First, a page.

visiting appointments and a year’s recall to active military service during the Korean
War. He joined an excellent department where good teaching and research were both
valued. Eventually, De Santis assumed a leadership role in the department. He was
promoted to full professor in 1962 and Fr. Hesburgh appointed him to chair the
department from 1963 to 1971.
He taught literally thousands of undergraduate students
over the decades carrying in his initial years the standard teaching load of four courses
per semester. Students found his courses to be demanding but very rewarding during his
early decades at Notre Dame. He eased the rigorous demands of his courses after he
earned emeritus status in 1982 but his passion for teaching was not dimmed in the
slightest. He relished the opportunity to share his unique and valuable insights with his
students. Some students in recent years have marveled that he had lived through the
whole period he covered in his course on presidents since FDR. They benefited from the
personal recollections he shared in class discussions and from his ability to relate earlier
historical episodes to contemporary events.
In addition to his fine record as an undergraduate teacher, De Santis proved an excellent
and effective graduate mentor. He supervised numerous master’s theses and directed
fifteen doctoral dissertations on a range of topics in American political and diplomatic
history, including mine. I came to Notre Dame from Australia in 1976 to work with the
scholar I then called “Professor De Santis.” We have been firm friends ever since, and I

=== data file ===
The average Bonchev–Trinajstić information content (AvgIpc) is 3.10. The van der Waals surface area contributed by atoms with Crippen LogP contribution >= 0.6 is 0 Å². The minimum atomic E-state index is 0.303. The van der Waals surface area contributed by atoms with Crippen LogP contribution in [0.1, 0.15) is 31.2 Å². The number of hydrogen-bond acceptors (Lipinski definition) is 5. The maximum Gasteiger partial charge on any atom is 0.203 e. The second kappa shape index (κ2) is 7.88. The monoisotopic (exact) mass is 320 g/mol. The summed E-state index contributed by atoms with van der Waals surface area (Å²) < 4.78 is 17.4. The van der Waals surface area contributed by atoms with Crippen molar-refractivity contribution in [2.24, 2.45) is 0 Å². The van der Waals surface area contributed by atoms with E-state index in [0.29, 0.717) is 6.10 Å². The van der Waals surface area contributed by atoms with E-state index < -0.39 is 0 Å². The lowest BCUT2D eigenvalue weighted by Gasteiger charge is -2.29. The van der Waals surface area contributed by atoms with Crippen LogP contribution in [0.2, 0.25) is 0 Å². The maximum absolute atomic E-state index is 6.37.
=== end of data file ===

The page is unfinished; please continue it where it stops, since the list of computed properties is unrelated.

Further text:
often have been the beneficiary of his kindness and generosity. I am not alone. Over his
long career Vincent De Santis maintained good friendships with colleagues here at Notre
Dame and with a wonderful group of historians whom he regularly met at professional
meetings all over the country. He worked always to build up a sense of community
within his department and university and within the historical profession to which he so
proudly belonged. Vincent’s generosity is notably evident in his regular financial support
for various activities on campus and in his bequest of a six-figure sum to establish a
graduate fellowship which will be named in his honor.
Rather sadly it seems that men and women who contributed much to the growth and development of Notre Dame can be quickly forgotten upon either their departure or their
death. Perhaps this is the way it will always be as new generations focus on their
contemporary concerns and challenges, and occasionally, succumb to the temptation to
congratulate themselves on all their present accomplishments. Yet, surely it does us good
to acknowledge that we only build upon the efforts of those who preceded us here. We
must regularly acknowledge our gratitude to them, and I am truly glad to recognize here
the important contribution to Notre Dame of my treasured teacher and friend, Vincent P. De Santis.
Fr. Bill Miscamble, C.S.C. is a professor in the History Department at Notre Dame.